“This further delay forces hospitality to remain closed for business, whilst accruing costs and burning cash,” he told MCA. “This will undoubtably result in the estimated 40% of restaurants closing and up to a million jobs lost.
“The onus is now on the Chancellor to create a legitimate support package which extends rent, VAT and furlough support along with the rent moratorium until the end of the year and in addition offers a legitimate grant package, fit for purpose and available for all.”
Matt Snell, CEO of Gusto Restaurants, told MCA he was “extremely disappointed” with the dates given for reopening. “I really thought 1 May would be worse case scenario, so to end up with a date almost three months from today is a real kick in the teeth,” he said.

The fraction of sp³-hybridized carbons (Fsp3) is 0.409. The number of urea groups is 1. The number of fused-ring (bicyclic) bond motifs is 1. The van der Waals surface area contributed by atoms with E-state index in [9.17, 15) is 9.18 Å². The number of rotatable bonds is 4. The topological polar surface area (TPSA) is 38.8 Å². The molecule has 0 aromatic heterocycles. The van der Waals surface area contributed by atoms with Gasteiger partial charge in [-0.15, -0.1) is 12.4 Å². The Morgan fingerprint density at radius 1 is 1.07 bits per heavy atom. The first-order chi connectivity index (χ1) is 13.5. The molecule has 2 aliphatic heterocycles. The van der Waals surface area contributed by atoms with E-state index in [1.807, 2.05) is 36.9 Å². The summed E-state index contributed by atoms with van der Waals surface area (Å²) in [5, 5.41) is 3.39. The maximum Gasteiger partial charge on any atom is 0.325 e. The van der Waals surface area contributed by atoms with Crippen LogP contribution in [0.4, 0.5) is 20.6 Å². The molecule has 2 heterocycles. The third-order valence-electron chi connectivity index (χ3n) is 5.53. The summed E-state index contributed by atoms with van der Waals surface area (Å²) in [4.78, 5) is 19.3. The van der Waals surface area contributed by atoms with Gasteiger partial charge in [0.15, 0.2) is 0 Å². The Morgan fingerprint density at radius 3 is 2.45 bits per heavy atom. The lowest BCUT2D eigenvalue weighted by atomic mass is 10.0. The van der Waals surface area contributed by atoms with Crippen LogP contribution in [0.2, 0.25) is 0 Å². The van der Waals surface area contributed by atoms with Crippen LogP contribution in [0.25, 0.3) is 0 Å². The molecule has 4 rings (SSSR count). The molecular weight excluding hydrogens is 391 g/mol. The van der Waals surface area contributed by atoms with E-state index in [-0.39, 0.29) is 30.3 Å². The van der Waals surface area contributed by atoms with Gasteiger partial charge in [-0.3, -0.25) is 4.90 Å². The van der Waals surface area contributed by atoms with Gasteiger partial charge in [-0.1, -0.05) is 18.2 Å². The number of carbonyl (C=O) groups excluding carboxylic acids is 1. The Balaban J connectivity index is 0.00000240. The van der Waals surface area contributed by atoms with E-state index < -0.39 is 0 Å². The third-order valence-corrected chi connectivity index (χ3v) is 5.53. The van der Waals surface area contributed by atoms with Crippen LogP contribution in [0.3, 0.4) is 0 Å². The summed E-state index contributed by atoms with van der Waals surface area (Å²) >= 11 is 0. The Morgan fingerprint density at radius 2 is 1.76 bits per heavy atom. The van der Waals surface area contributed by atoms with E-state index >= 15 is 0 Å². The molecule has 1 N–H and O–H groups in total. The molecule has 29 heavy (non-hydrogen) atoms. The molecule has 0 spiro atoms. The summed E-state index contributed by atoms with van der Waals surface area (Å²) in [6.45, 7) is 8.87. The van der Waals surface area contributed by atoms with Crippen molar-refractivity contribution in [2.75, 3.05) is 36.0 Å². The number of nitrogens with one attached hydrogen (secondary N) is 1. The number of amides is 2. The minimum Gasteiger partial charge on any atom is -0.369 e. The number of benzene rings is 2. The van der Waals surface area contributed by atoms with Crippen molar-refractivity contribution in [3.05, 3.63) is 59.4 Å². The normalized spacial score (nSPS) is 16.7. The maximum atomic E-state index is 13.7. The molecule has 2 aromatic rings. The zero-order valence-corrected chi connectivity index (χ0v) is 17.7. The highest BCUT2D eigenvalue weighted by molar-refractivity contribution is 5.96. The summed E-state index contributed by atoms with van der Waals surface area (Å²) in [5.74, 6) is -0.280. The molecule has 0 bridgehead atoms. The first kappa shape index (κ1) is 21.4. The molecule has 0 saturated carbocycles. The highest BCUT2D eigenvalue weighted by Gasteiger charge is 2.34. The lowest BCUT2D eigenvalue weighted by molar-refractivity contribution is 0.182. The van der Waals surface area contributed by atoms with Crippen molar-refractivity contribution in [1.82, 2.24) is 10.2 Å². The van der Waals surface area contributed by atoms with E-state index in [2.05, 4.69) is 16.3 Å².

Gusto will remain closed until it can reopen for dine-in experiences, explained Snell. “Outside-only has so many variables that it will not be possible to operate profitably,” he said, adding that the news that its opening plans will have to be pushed back also means it will leave Gusto’s team furloughed for longer, “costing the government more money”.
Snell said the announcement gives as much certainty as an date can in terms of business planning, but added that it will introduce a whole new level of uncertainty across the industry – “that will be whether or not operators have the cash reserves to make it until 17 May”.
Inception Group co-founder Charlie Gilkes said that allowing venues to open outside from 12 April offered little comfort as many operators, especially those in London, won’t benefit. He said that another three-month closure for the hospitality will be “devastating,” and should serve to highlight the urgent need for more support in the upcoming Budget.